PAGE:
Suspending Garbage Growing Plants in Water
Water glass suspension, as mentioned with regards to the avocado pit, can also be attempted with yams, sweet, and white potatoes. Look for a potato with eyes and poke several toothpicks into the spud. Place this in a glass of water, wherein the water only touches the lower 1/3 of the potato, and then leave in a darkened area until you begin to see sprouting. Move the sprouting spud into the light, remove any shoots over 2-3 inches (5 to 7.5 cm.) and watch her grow. You can also try this method with green onions, leeks, garlic, and even lemongrass for an edible garbage garden.
Fruit Growing Plants from Trash
To try your hand at garbage gardening with fruit such as apples, pears, rock fruit, and cherries. Select ripe fruit and remove seeds. Wash and separate from the pulp. Select full seeds, not dry or withered. Stratify in the fridge covered with 2x as much soil as the seed is wide. The length of time for stratification varies:
- Apples 2-3 months
- Peaches 3-4 months
- Apricots 3-4 weeks
- Pears 2-3 months
- Cherries 4 months
- Plums 3 months
After this time period, move the seeds to a warm location, maintaining moist soil conditions and gradually introduce more light. Once the seedlings have 4 or 5 leaves, they may be transplanted to pots. The seeds of the peaches and apricots may need to have the outer covering cracked off before potting. Citrus fruit, like limes and lemons, from your trash or compost, may be garbage gardened by removing, washing, and selecting full seeds from ripe fruit. Plant in seed flats, no stratification required, as these are tropical plants. Transplant when there are 4-5 leaves. Get exotic and play with mango, papaya, kiwi, or pomegranate seeds.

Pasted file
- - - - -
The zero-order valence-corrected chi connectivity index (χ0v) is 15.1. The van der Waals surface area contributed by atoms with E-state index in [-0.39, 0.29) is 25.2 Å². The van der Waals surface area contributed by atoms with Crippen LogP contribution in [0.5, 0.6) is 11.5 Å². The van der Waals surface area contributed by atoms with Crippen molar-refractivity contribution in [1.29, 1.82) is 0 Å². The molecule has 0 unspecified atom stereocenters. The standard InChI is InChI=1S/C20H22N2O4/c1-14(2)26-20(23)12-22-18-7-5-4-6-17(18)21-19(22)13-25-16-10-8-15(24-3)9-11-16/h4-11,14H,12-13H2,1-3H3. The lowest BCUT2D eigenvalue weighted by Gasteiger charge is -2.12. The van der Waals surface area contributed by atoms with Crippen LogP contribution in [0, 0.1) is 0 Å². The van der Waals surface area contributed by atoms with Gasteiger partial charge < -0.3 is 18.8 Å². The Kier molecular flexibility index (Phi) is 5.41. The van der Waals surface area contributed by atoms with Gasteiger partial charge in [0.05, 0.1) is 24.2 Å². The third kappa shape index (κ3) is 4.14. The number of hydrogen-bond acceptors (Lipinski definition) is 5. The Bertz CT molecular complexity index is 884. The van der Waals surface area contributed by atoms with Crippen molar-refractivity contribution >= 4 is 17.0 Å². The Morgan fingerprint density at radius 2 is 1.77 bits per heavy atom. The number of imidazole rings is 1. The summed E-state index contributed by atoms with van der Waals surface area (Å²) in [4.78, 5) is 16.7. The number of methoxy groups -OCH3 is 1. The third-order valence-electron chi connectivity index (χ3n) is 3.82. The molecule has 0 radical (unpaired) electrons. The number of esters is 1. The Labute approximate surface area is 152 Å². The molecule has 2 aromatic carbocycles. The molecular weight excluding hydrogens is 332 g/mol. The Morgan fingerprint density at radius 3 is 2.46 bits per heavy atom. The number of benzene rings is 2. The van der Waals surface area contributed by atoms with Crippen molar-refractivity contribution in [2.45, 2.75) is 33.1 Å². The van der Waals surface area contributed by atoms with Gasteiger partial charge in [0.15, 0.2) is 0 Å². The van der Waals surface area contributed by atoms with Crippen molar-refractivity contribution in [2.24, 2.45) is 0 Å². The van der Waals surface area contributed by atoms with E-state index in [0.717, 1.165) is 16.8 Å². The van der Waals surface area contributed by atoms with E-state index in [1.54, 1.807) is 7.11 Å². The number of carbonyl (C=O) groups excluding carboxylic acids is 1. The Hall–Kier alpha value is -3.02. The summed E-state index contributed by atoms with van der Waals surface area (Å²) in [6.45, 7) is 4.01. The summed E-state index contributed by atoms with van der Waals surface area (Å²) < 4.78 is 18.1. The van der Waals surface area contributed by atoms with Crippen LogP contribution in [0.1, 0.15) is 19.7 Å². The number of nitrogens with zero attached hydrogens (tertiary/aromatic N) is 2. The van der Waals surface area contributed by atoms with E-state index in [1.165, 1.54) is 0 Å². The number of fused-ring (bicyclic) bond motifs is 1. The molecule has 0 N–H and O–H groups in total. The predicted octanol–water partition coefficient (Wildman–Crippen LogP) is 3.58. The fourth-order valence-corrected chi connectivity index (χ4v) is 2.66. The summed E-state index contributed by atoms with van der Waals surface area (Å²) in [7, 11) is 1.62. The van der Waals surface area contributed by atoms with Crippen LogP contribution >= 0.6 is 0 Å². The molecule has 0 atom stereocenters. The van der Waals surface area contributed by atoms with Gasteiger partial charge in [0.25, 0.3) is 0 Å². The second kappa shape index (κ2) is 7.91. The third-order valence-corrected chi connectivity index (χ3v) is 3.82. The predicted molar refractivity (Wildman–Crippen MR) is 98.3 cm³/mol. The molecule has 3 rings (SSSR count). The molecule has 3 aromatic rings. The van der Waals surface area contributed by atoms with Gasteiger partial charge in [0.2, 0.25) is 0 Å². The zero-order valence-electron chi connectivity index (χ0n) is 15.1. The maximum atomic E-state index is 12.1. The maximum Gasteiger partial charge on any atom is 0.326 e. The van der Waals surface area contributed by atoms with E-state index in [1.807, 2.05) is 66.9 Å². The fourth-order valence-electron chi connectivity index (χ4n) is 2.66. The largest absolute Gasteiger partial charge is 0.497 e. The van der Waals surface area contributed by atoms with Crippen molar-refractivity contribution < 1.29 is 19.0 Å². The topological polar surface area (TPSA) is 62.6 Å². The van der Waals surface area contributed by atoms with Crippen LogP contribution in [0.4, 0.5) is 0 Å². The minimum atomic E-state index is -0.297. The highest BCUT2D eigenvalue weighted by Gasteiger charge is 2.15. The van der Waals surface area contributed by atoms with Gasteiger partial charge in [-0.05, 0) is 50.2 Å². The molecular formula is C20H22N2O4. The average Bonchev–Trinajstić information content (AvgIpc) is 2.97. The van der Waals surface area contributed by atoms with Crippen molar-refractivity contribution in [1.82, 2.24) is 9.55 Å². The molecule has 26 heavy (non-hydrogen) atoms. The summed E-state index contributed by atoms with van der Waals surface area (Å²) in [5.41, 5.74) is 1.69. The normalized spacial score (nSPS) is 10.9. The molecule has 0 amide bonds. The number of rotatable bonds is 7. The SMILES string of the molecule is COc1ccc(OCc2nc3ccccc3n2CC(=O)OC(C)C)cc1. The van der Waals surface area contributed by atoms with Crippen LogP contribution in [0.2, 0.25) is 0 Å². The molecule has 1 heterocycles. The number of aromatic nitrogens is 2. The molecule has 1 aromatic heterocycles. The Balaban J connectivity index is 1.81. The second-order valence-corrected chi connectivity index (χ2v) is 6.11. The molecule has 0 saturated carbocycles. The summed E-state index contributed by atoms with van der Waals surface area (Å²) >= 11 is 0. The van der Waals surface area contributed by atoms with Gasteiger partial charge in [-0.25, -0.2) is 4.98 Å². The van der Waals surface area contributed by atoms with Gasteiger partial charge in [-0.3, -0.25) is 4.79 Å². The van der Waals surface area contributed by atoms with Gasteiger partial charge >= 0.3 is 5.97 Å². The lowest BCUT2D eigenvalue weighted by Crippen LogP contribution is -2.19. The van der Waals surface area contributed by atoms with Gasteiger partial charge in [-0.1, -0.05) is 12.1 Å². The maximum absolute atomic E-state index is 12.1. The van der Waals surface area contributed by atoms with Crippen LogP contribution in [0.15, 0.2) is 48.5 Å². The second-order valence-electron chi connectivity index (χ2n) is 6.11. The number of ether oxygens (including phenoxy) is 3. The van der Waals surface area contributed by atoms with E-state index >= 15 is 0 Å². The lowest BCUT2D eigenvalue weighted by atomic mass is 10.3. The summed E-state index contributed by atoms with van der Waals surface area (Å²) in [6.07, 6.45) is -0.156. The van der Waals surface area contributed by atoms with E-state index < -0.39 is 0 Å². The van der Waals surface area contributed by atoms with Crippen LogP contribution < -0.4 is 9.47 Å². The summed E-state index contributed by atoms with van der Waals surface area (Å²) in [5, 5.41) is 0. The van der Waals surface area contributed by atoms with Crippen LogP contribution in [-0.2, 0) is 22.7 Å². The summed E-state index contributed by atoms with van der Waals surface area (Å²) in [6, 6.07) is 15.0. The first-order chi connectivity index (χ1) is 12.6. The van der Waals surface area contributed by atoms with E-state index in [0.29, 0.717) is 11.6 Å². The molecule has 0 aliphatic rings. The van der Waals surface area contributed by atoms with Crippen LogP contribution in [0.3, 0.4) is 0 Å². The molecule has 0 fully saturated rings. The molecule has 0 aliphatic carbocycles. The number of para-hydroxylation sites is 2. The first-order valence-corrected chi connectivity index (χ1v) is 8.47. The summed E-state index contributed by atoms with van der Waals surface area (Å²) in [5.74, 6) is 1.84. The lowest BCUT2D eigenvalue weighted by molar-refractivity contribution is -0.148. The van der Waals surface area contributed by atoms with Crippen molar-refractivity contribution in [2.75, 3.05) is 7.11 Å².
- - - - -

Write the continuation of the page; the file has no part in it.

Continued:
Growing Plant Tops from Garbage
Carrots or other root crops, such as turnips or beets, make a great garbage garden project for the kids. You will need carrots with the tops intact and about 2 inches (5 cm.) of carrot. Fill a container with pea gravel or the like, water, and place the carrots, cut side down on top. Celery can also be grown from the cut base. Add a little sunshine and the end results are beautiful, ferny leaves sprouting out of your centerpiece. It's also fun to hollow out the carrot (retaining the top) and filling with water. Suspend with string and toothpicks for anchors and, voila, a lovely hanging plant. Pineapples can also be planted with the top (cut end down) in a six-inch (15 cm.) pot. Try your gardening thumb at planting raw peanuts, uncooked popcorn, tomato seeds, and even dry beans. Many plants are hybrids and as such will not bear the same veggies or fruits of the parent plant, but they are still fun to grow nonetheless.
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Amy Grant has been gardening for 30 years and writing for 15. A professional chef and caterer, Amy's area of expertise is culinary gardening.